Mbakaan Kwen studied Mass communication in both her first and second degrees. She obtained her first degree at the Benue State University, Makurdi while her MSc is from the University of Lagos. She is a photographer and in this encounter with STELLAMARIES AMUWA she advises young Nigerians to do their best in whatsoever their hands find doing and never stop dreaming big
What inspired you into full time photography?
I was inspired into photography from my previous job as a news writer for one of the biggest national dailies. While on the job, I noticed readership in Nigeria has gone below what I initially thought but I also noticed people were more attracted to photographs such that picture stories were gaining more viewership and wider coverage than written lengthy articles. Similarly, I observed with recent trends in the world, stories were expressed better with pictures and so I said to myself why not venture into photography and tell which ever story I want rather than writings that may end up at suya stands without anyone or few persons actually reading it? So here I am today telling any story I want via photography.
What have been your challenges so far?
My biggest challenge in photography is buying equipment. Photography is such an expensive profession and you need good gear coupled with skills and creativity to deliver good results. Secondly, some people undermining the profession and unwilling to pay good money for services rendered is another challenge the industry is faced with. You hear statements like “is it not just to snap and edit so why are you calling so much money?” and a lot of unpleasant statements and questions just to demean the profession.
Yes. My regret is the fact that I wasn’t exposed to the world of photography early enough to have started long before now.
What are your fondest childhood memories?
My fondest childhood memories are listening to my father every night for traditional stories. As a child, those stories were scary and unimaginable. Each time I visit home now, I still ask my father to tell me those stories and he’ll just laugh out loud. I will never forget these memories.
Who is your mentor?
I am inspired by a lot of photographers like TY Bello, Kelechi Amadi-Obi both Nigerian photographers, Annie Leibovitz, and Sue Byrce both American female photographers but Paula Brennan an Australian female photographer is my mentor particularly because of the genre of photography she does.
What does fashion and style mean to you?
Fashion and style to me simply means art which is used to communicate events, time, ceremony, religion, culture, profession or anything. That is why there is a fashion/style for everything in life.
What’s your take on the new normal, sticking to facemask at same time staying fashionable?
This is simply a paradigm shift in the fashion world if I must say. The way we appeared before the pandemic wasn’t the same way our fore fathers and mothers did. Nothing in life is constant and so we change with time, space and events. This is our new reality and we have to make it as fashionable as we can. Wearing a face mask doesn’t make you less fashionable and as it stands, we have to embrace it as a new fashion accessory.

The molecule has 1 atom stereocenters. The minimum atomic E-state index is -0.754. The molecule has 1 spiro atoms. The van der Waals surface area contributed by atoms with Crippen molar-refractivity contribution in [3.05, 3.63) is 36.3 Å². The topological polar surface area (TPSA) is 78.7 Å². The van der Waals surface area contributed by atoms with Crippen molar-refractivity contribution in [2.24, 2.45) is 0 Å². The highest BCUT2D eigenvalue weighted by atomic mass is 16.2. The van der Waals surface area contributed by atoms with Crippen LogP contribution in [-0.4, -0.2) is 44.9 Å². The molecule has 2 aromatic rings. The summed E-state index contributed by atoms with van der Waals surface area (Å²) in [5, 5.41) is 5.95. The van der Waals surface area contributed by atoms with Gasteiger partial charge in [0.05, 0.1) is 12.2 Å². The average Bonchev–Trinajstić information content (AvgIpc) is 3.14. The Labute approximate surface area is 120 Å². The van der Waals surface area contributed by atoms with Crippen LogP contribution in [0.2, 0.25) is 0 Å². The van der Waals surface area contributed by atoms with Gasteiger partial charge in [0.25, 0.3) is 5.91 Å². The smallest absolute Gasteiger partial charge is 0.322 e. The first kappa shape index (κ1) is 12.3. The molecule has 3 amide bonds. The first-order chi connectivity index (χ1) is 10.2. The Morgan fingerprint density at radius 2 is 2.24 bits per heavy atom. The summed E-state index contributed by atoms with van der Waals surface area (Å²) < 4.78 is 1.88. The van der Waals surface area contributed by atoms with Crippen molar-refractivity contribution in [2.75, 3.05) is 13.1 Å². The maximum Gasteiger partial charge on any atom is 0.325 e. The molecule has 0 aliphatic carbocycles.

What’s your greatest challenge when it comes to measuring up with your professional colleagues?
As funny as this may sound, the challenge here would be keeping up with the most updated photography gear. Like I said earlier, photography is so expensive and trying to keep up with new equipment like some other photographers do is not something I can think of right now and maybe never.
What makes you happy and sweeps you off your feet?
Ah! A cool and romantic candlelight dinner with soul music gets me all year long.
How do you unwind?
I have several ways of unwinding which include hanging out with friends, movies both at the cinemas and at home, chatting and a lot more.
What genre of music do you listen to and why?
I am not stuck with a particular genre of music. I listen to different genres depending on the mood and time of the day.
How would you rate Nigeria in terms of projecting young people for positive impact?
On a scale of 10, I will rate it 6 because this has been a recent development in the last few years and if it continues at how youths are engaged, then everything would change for our dear nation.
What stereotypes do we need to change to encourage more youths to break glass ceiling?
The stereotype I would change to encourage someone would be the fact that some people think other professions are gender specific but that isn’t the case. Every profession is for every gender and anyone can be anything they want to be if you believe in yourself.
Level of impact from the work you have been doing?
I have been able to impact a lot of people in the short time of doing photography particularly girls and women.